Managing a cloud-based Machine Learning solution can be tedious. Though the resources and the abilities are out there, sometimes finding the correct cloud-based product or service to adopt for your solution might be a problem.
Providing a perfect answer for that issue, Azure has come up with the whole new Azure Machine Learning Studio which is in preview by the time of this post. Don’t get confused with the old AzureML Studio, the drag and drop interface we had before. This is a new thing. There’s no framework dependency or restrictions for using these services. You can easily adapt your open source machine learning code base (may be written with Python, sci-kit learn, TensorFlow, PyTorch, Keras… anything).
In order to use this one-stop solution in Azure you have to create an Azure Machine Learning workspace from Azure portal. A workspace is a context for the experiments, data, compute targets, and other assets associated with a machine learning workload. Workspaces are Azure resources, and as such they are defined within a resource group in an Azure subscription, along with other related Azure resources that are required to support the workspace.
The Azure resources created alongside a workspace include:
- Storage Account. Used to store files used by the workspace as well as data for experiments and model training.
- Application Insights. Used to monitor predictive services in the workspace.
- Azure Key Vault. Used to manage secrets such as authentication keys and credentials used by the workspace.
- Virtual Machines. VMs and their associated virtual hardware resources are used to provide compute for notebook development in the workspace.
- Container Registry. Used to manage containers for deployed models.
When creating an Azure Machine Learning workspace, you can either go for the Enterprise pricing tier or for the Basic tier. Howeber, in basic tier you won’t get the visual designer and Automated ML features. So, make sure you have selected the Enterprise tier.
When Azure Machine Learning resource is successfuly deployed you can access the new Studio interface by visiting https://ml.azure.com. The interface is pretty familiar with other Microsoft apps and products. Let’s go through each and every tab we got in the side pane in the latest release and see what can we do with them.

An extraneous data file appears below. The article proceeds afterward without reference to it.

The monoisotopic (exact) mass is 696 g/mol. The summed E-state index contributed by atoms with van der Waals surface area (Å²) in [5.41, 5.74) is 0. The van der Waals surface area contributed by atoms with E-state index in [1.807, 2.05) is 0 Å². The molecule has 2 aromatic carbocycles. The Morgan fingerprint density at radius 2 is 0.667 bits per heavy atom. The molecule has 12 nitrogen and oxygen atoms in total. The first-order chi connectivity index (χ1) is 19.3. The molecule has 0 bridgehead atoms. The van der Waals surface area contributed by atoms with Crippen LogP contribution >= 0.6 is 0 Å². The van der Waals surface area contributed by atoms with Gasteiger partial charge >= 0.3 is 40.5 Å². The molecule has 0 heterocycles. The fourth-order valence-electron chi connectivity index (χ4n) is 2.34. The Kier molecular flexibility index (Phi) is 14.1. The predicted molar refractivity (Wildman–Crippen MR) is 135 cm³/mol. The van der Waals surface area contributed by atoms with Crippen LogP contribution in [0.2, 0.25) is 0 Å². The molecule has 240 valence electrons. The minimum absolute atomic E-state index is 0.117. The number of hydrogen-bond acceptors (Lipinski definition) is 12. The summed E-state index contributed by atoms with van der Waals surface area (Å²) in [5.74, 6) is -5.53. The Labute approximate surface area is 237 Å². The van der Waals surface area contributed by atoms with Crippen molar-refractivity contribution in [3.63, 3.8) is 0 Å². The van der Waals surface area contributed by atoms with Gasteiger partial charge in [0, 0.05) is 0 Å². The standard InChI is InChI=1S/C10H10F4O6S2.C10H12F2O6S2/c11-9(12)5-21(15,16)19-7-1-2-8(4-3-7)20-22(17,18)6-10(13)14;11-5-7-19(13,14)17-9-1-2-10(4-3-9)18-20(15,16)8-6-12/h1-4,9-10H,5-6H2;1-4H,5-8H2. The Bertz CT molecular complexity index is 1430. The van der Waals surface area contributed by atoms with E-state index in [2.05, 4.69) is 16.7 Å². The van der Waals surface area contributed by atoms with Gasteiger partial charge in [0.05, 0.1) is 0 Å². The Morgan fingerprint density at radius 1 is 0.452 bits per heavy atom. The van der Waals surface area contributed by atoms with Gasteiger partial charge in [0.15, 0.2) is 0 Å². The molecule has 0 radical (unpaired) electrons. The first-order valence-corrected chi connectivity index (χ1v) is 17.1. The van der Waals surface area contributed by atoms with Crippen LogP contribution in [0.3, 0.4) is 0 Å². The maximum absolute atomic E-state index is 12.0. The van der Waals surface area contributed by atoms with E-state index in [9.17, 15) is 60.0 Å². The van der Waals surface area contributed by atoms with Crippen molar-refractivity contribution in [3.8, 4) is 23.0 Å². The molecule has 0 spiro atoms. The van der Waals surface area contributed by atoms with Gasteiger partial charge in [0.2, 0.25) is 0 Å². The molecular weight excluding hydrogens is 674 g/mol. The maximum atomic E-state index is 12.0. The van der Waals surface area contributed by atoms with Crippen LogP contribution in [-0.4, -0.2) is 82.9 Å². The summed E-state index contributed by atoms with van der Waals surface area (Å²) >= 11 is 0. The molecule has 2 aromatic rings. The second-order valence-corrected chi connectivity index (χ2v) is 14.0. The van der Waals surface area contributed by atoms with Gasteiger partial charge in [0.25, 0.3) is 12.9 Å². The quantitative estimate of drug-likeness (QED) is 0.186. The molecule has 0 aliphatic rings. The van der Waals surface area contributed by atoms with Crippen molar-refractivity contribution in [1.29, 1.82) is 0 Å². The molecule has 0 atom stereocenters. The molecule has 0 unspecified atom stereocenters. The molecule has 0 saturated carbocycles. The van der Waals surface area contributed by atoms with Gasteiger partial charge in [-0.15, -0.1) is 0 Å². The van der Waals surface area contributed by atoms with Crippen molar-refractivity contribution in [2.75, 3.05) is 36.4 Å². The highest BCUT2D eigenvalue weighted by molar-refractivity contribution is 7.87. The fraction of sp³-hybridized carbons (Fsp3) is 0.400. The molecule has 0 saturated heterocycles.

These are fully managed Jupyter notebook instances on cloud. These notebook servers are running on top of a new VM instance type called “notebookVM”. There notebookVMs are fully configured work environments to do your machine learning and data science tasks. No need to worry about installing all the python packages and its dependencies. Many are already there! You have the privilege to change the notebook sizes (yes, GPU enabled VMs are also there) or install new packages through the python package manager.
This feature is not available in the basic tier. Automated ML is a process of selecting the best suited algorithm for the dataset you are having. Right now, this is supporting classification, regression and time series forecasting for tabular data formats. There is no support for deep learning based computer vision applications yet. Deep learning based text analysis is also in preview. The Automated ML process runs a set of machine learning algorithms on top of your provided data and see which one gives the best accuracy metric. This is useful for building prototypes and evaluating the best algorithms to use in production.
This is the evolution of Azure ML Studio (old drag-n-drop interface) and is available only in Enterprise tier. Here you can build the complete ML workflow by dragging and dropping modules. Azure Machine Learning Designer includes modules for training, scoring, and evaluating machine learning models. If you want can integrate custom SQL, R or Python scripts in the experiment. The machine learning service endpoint can be exposed through a Azure Kubernetes Service (AKS) deployment.